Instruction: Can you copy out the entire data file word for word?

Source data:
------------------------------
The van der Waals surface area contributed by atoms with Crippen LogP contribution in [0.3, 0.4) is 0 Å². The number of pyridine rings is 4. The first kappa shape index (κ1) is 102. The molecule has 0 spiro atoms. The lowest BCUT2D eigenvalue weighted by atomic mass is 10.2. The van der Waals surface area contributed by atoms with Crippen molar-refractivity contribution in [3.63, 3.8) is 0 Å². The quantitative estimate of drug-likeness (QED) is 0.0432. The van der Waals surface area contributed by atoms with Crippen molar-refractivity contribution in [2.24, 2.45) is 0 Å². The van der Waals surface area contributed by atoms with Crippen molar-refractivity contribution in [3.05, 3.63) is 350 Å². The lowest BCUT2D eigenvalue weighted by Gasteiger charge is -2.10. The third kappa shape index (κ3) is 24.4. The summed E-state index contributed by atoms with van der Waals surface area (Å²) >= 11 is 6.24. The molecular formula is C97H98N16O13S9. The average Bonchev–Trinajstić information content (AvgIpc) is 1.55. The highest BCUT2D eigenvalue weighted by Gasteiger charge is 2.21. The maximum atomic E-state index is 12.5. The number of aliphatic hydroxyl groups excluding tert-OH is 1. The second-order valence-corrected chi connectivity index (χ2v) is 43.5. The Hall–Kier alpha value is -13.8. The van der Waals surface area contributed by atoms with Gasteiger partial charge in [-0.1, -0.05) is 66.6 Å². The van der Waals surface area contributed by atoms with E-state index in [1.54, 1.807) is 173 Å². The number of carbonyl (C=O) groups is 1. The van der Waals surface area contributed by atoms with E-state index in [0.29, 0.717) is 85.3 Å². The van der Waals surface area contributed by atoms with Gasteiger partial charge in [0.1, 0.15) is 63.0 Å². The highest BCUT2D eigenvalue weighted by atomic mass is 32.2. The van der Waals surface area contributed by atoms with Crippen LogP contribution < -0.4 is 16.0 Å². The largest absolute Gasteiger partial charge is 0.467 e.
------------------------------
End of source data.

The van der Waals surface area contributed by atoms with Crippen LogP contribution in [0.3, 0.4) is 0 Å². The number of pyridine rings is 4. The first kappa shape index (κ1) is 102. The molecule has 0 spiro atoms. The lowest BCUT2D eigenvalue weighted by atomic mass is 10.2. The van der Waals surface area contributed by atoms with Crippen molar-refractivity contribution in [3.63, 3.8) is 0 Å². The quantitative estimate of drug-likeness (QED) is 0.0432. The van der Waals surface area contributed by atoms with Crippen molar-refractivity contribution in [2.24, 2.45) is 0 Å². The van der Waals surface area contributed by atoms with Crippen molar-refractivity contribution in [3.05, 3.63) is 350 Å². The lowest BCUT2D eigenvalue weighted by Gasteiger charge is -2.10. The third kappa shape index (κ3) is 24.4. The summed E-state index contributed by atoms with van der Waals surface area (Å²) >= 11 is 6.24. The molecular formula is C97H98N16O13S9. The average Bonchev–Trinajstić information content (AvgIpc) is 1.55. The highest BCUT2D eigenvalue weighted by Gasteiger charge is 2.21. The maximum atomic E-state index is 12.5. The number of aliphatic hydroxyl groups excluding tert-OH is 1. The second-order valence-corrected chi connectivity index (χ2v) is 43.5. The Hall–Kier alpha value is -13.8. The van der Waals surface area contributed by atoms with Gasteiger partial charge in [-0.1, -0.05) is 66.6 Å². The van der Waals surface area contributed by atoms with E-state index in [1.54, 1.807) is 173 Å². The number of carbonyl (C=O) groups is 1. The van der Waals surface area contributed by atoms with E-state index in [0.29, 0.717) is 85.3 Å². The van der Waals surface area contributed by atoms with Gasteiger partial charge in [0.1, 0.15) is 63.0 Å². The highest BCUT2D eigenvalue weighted by atomic mass is 32.2. The van der Waals surface area contributed by atoms with Crippen LogP contribution < -0.4 is 16.0 Å². The largest absolute Gasteiger partial charge is 0.467 e.